Unvaccinated hospital staff won't be required to undergo rapid testing, but care home staff will

Unvaccinated health-care ­workers in hospitals won’t be given thrice-weekly rapid tests for COVID, as will be required of their unvaccinated ­counterparts in seniors homes starting Monday.

“At this time, the government is not introducing the same rapid test policy for staff in hospitals or other acute-care settings,” the Health Ministry told the Times Colonist.

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When visiting restrictions in long-term care and assisted living ease on Monday, workers who are not fully vaccinated will be required under a ­provincial health order to wear a mask at work and be tested for ­COVID-19 regularly, using rapid tests. In addition, facilities must provide public-health authorities with a list of workers’ vaccination status.

B.C. seniors advocate Isobel Mackenzie said it’s “not unreasonable” to expect workers involved in direct patient care to be vaccinated for COVID-19, noting many patients in acute care are frail and elderly, and that fully vaccinated elderly people have contracted and died from COVID.

Mackenzie said the province should require COVID vaccinations for all health-care workers, adding new nurses must show proof of a range of vaccinations prior to being eligible for practicum work.

“We are health-care workers, we have chosen to work in direct contact, by definition, with people who are compromised in some way,” said Mackenzie, who worked in health care and seniors care prior to her role as advocate. “We’ve chosen that and with that choice comes ­certain expectations.”

The last time the province tried to mandate vaccinations and later masks for unvaccinated health-care workers, they lost on both fronts against the B.C. Nurses’ Union. In 2019, BCNU hailed its agreement with the employers association that nurses would not be subjected to the “punitive” practice of wearing a mask if unvaccinated. BCNU president Christine Sorensen was not available for an interview Friday and the BCNU said it would not be commenting.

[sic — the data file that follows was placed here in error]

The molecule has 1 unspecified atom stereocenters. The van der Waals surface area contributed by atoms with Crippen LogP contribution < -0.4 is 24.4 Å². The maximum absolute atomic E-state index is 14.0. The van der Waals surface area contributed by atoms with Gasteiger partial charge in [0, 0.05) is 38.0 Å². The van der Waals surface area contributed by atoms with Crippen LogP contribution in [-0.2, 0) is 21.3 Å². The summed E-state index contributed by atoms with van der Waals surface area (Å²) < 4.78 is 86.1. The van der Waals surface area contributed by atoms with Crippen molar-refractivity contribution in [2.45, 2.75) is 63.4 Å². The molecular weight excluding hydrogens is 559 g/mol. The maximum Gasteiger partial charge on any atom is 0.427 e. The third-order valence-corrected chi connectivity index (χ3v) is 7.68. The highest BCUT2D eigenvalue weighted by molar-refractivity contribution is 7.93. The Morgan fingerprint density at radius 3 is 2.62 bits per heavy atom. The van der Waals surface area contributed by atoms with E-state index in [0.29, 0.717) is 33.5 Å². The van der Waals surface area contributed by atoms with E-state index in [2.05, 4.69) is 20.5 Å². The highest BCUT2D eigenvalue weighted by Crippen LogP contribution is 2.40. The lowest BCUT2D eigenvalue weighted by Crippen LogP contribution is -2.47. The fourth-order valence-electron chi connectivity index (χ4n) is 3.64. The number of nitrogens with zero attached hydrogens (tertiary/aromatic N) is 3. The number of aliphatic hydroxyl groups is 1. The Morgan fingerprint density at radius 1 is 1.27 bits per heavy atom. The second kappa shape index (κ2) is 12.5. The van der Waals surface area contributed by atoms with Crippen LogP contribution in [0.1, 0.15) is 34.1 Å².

Provincial health officer Dr. Bonnie Henry said last month the province is exploring the idea of requiring staff in long-term care homes to be vaccinated. For now, public health officials are relying on education and removing any barriers to getting health-care workers vaccinated.

Island Health said 92 per cent of physicians and nurse practitioners and 88 per cent of all Island Health employees have received at least one shot.

Island Health chief medical health officer Dr. Richard Stanwick said since mandatory vaccinations and mask wearing have been the subject of human-rights complaints and court challenges, it’s easier to aim to get 85 per cent of the population fully vaccinated to create herd immunity.

“If we can keep the numbers of the virus low in the community in terms of circulation, it’s not going to basically get into our schools, into our long-term care facilities, or in our hospitals, and that’s why there’s such a big push to get as many of the people on the Island immunized as possible,” said Stanwick.

Stanwick hopes the mix of vaccinations, masks and other personal protective equipment will prove sufficient to protect vulnerable populations.

“If these don’t work, I can assure you that one of the things we will talk about, and certainly entertain, will be the idea of mandatory vaccination,” he said. “People feel that the safest thing is to make this a mandate and you’re probably right. But the question is … is this a fight that we need to engage in at this point in time?”

One issue, he said, is that there’s a national staffing shortage, and mandatory vaccination could see B.C. lose workers.

Infectious-disease specialist Dr. Isaac Bogoch, however, said provinces and institutions should mandate COVID vaccination for all health-care staff ­working directly with patients, and should seize the momentum to mandate influenza vaccines as well.

“I don’t understand why we tolerate low uptake of vaccine-preventable illnesses in patient-facing professionals who can put the most vulnerable people at risk,” Bogoch said, noting COVID vaccines are safe, effective and widely available.

“There’s very few easy fixes, but this is one of them.

“If you ensure that 100 per cent of patient-facing health-care providers are vaccinated, you will, quite frankly, prevent outbreaks and deaths in health-care settings — it’s as simple as that. It’s actually as simple as that.”

ceharnett@timescolonist.com

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